Panel Paper: Agent-Based Explanations of How Network Segregation Inhibits Social Learning for Sustainability

Saturday, November 8, 2014 : 10:35 AM
Acoma (Convention Center)

*Names in bold indicate Presenter

Adam Douglas Henry and Shikhar Kumar, University of Arizona
What leads individuals to adopt more sustainable patterns of consumption? An understanding of the factors that shape environmental consumption can inform policy interventions designed to promote more desirable environmental behaviors, such as increased support for environmental protection or increased investments in energy-efficient technologies. In this paper, we propose an agent-based model of the adoption of a particular, high-cost environmental technology—residential solar photovoltaic (PV) systems—and we use this model to explain why solar installers (firms that sell or lease solar systems) are incentivized to pursue marketing strategies that, paradoxically, slow the overall adoption of solar PV. This occurs because adoption behaviors are strongly determined by social influence and social learning, where individuals tend to adopt the beliefs and behaviors of others they are connected to in a social network. At the same time, however, social networks often exhibit network segregation, where connections tend to exist between individuals who share the same or similar underlying attributes that also explain solar adoption—such as education, income, nationality, or gender. Network segregation patterns provide a way for installers to quickly reach out to individuals with a high propensity to invest in solar, often through referral programs or geographically focused marketing efforts. Over time, however, this causes certain market segments to be systematically overlooked by solar installers.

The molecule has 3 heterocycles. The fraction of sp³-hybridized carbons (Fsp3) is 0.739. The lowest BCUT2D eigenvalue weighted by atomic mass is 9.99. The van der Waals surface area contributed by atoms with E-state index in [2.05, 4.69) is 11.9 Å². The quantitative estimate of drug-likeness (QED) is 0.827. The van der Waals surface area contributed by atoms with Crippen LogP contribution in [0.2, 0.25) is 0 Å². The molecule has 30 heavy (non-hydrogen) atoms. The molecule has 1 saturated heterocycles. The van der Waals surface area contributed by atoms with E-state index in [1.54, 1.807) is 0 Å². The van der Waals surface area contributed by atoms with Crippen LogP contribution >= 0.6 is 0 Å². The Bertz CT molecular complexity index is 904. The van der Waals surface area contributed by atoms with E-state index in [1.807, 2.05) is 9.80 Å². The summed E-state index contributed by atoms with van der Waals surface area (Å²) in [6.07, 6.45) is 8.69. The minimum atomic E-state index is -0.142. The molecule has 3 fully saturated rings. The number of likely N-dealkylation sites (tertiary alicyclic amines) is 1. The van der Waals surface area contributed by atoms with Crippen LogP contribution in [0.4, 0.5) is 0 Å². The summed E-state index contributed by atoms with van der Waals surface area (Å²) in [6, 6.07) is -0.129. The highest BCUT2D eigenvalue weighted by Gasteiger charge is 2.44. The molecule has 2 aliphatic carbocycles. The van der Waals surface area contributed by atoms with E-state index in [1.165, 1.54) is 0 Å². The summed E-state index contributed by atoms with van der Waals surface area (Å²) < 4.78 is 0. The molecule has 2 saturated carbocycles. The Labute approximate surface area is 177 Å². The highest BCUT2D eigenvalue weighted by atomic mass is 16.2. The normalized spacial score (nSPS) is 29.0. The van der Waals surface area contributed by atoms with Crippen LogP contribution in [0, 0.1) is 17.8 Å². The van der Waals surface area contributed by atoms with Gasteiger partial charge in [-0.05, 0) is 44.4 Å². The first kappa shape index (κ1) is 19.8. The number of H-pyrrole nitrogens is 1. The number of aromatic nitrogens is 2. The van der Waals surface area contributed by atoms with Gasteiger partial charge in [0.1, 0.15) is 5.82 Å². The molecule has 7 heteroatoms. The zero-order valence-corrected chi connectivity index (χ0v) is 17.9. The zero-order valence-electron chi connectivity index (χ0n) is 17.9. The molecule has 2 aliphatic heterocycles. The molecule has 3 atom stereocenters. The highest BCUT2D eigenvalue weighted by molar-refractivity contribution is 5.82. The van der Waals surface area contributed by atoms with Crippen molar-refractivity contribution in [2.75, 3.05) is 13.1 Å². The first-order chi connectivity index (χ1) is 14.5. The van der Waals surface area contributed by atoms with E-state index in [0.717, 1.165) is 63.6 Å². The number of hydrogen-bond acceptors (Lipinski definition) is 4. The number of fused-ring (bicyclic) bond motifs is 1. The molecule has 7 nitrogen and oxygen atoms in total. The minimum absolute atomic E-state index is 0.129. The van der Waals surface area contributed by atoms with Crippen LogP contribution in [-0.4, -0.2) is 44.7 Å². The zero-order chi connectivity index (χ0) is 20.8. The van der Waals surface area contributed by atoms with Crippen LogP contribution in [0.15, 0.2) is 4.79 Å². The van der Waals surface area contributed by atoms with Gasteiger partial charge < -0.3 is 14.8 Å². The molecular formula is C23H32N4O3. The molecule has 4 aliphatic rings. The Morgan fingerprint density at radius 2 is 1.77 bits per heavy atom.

These dynamics are at odds with the goals of prominent federal programs (such as the U.S. Department of Energy’s SunShot initiative) that seek practical strategies to speed overall rates of solar PV adoption. We show how this agent-based model can be used to suggest levers for governmental intervention. Depending on levels of network segregation observed in the system, it is possible to predict when governmental interventions will be most useful for promoting a sustained increase in solar PV adoption. These dynamics—including predictions about the effectiveness of government programs meant to speed overall solar adoption trends—are illustrated in empirical application of our model to approximately 50,000 solar installations in southern California.

Overall, this research helps to build emerging theories of social learning and network segregation—understanding these processes is critically important as we seek practical strategies that may be used to enhance pro-environmental behaviors and move towards a sustainability transition. This research illustrates how agent-based modeling approaches may be used to test fundamental theories of environmental behavior that are often not feasible to test using traditional methods of statistical analysis. Moreover, we illustrate how agent-based modeling frameworks may be used to evaluate and experiment with policy interventions in a virtual space, which enhances the scientific basis of environmental policymaking.